Medical Librarian: Job Description, Outlook and Requirements

Sep 17, 2019

A medical librarian requires significant formal education. Learn about the degree programs, job duties and requirements to see if this is the right career for you.

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Librarians do much more than help you check out books; in fact, there are many sub-categories of librarian, including ones who specialize in medical literature and research. This work requires a master's degree in library science as well as some specific knowledge of the health and medical field.

Essential Information

Medical librarians locate medical literature by conducting research through databases and reference sources. Their skills are in demand by private businesses, public agencies and medical researchers. Typically, medical librarians hold a master's degree in library science with a concentration in the health sciences, medical library or a similar discipline.

Required Education Master's degree
Projected Job Growth (2018-2028)* 6% for all librarians
Median Salary (2018)* $59,050 for all librarians

Source: * U.S. Bureau of Labor Statistics (BLS).

Job Description for Medical Librarians

Medical librarians are information specialists who provide assistance in finding medical documents. Clinical trials, medical treatments or procedures, as well as other pertinent information that applies to the medical industry are common documents sought after by these librarians.

Medical librarians are specialized in using databases and reference materials to conduct research for medical information. They can work in medical school libraries, corporations, non-profit organizations or government agencies. Medical librarians commonly have training in the sciences, health or medicine. They might also be trained in the information sciences to acquire the skills needed to maintain databases.

Job Outlook for Medical Librarians

The U.S. Bureau of Labor Statistics (BLS) does not identify medical librarians specifically, but it reported a six percent employment growth for librarians in general for the period from 2018-2028 (www.bls.gov). This growth is faster than the average of other professions and the BLS indicated opportunities were likely to improve due to a growing need for librarians. The BLS also indicated possible opportunities for faster employment growth in other careers requiring skills in research and analysis, such as market research and information system management.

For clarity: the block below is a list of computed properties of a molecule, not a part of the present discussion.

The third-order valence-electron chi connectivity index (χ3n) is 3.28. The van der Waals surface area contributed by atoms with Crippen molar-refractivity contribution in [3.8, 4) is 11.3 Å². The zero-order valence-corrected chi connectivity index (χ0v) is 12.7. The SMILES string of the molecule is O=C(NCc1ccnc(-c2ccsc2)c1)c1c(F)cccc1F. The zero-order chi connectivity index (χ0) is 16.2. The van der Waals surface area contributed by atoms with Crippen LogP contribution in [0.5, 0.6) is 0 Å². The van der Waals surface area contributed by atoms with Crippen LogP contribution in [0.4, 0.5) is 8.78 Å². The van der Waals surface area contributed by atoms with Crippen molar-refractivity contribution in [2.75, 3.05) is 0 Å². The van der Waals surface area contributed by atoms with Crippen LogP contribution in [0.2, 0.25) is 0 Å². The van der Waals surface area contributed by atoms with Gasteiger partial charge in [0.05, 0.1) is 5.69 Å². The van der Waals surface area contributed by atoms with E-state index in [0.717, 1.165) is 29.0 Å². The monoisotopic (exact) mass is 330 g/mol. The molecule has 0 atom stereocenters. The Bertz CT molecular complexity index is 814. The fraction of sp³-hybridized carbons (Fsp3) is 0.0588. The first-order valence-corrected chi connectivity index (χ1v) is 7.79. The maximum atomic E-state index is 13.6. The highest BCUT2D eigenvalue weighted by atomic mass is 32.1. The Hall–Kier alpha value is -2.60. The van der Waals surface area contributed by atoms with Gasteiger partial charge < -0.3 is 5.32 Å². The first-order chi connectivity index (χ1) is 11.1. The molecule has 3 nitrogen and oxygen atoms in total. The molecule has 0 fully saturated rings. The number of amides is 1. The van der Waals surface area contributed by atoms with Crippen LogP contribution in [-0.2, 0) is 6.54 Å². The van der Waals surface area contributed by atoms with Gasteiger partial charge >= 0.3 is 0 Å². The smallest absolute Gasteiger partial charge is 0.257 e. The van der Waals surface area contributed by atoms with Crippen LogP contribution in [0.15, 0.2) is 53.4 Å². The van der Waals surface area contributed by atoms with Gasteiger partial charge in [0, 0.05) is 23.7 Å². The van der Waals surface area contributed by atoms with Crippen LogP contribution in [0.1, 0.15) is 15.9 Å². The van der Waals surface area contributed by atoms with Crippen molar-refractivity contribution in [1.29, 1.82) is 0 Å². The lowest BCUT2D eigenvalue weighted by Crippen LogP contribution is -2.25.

According to the BLS, the national median wage for librarians for May 2018 was $59,050, with most wages ranging from $34,630 to $93,050 a year. Of the top-paying employers for librarians, the federal executive branch of the government paid the highest mean salary of $88,730.

Becoming a medical librarian requires holding a Master of Science in Library Science. A bachelor's degree is necessary for getting into a library science graduate program. While some graduate programs don't require a specific undergraduate major, some schools might look for humanities, social sciences or science backgrounds. Taking science or pre-med courses during an undergraduate program might prove useful for those interested in entering a graduate program.

Within some library science graduate programs, students have the option of choosing a health sciences or medical library concentration. Additionally, dual degree programs exist which allow students to obtain both a medical degree and a master's degree in library science.

Medical librarians can find work with researchers, public and government agencies, and private corporations. Students with a particular interest in medicine can specialize in this field while completing their master's degree in library science. Formal training and experience in science or medicine may offer an edge when looking for work in this slow-growing field.

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